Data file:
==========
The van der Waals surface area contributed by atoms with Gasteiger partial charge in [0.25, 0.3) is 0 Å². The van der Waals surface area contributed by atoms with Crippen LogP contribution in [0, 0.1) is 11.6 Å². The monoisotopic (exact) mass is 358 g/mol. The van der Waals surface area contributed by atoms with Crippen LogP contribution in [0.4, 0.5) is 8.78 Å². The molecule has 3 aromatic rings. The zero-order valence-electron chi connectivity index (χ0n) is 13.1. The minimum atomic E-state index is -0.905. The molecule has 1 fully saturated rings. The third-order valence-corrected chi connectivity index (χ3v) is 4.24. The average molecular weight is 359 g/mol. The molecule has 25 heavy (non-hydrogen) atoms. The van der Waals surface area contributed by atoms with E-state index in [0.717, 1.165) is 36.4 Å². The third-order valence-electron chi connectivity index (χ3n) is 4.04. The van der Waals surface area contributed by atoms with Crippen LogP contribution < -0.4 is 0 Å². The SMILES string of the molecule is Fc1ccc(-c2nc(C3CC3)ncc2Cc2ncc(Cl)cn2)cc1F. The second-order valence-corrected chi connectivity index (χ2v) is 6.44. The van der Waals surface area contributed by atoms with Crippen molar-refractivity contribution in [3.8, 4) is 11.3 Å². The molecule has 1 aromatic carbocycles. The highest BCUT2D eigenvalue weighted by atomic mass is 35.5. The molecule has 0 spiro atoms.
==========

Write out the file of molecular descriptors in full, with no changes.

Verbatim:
The van der Waals surface area contributed by atoms with Gasteiger partial charge in [0.25, 0.3) is 0 Å². The van der Waals surface area contributed by atoms with Crippen LogP contribution in [0, 0.1) is 11.6 Å². The monoisotopic (exact) mass is 358 g/mol. The van der Waals surface area contributed by atoms with Crippen LogP contribution in [0.4, 0.5) is 8.78 Å². The molecule has 3 aromatic rings. The zero-order valence-electron chi connectivity index (χ0n) is 13.1. The minimum atomic E-state index is -0.905. The molecule has 1 fully saturated rings. The third-order valence-corrected chi connectivity index (χ3v) is 4.24. The average molecular weight is 359 g/mol. The molecule has 25 heavy (non-hydrogen) atoms. The van der Waals surface area contributed by atoms with E-state index in [0.717, 1.165) is 36.4 Å². The third-order valence-electron chi connectivity index (χ3n) is 4.04. The van der Waals surface area contributed by atoms with Crippen LogP contribution < -0.4 is 0 Å². The SMILES string of the molecule is Fc1ccc(-c2nc(C3CC3)ncc2Cc2ncc(Cl)cn2)cc1F. The second-order valence-corrected chi connectivity index (χ2v) is 6.44. The van der Waals surface area contributed by atoms with Crippen molar-refractivity contribution in [3.8, 4) is 11.3 Å². The molecule has 1 aromatic carbocycles. The highest BCUT2D eigenvalue weighted by atomic mass is 35.5. The molecule has 0 spiro atoms.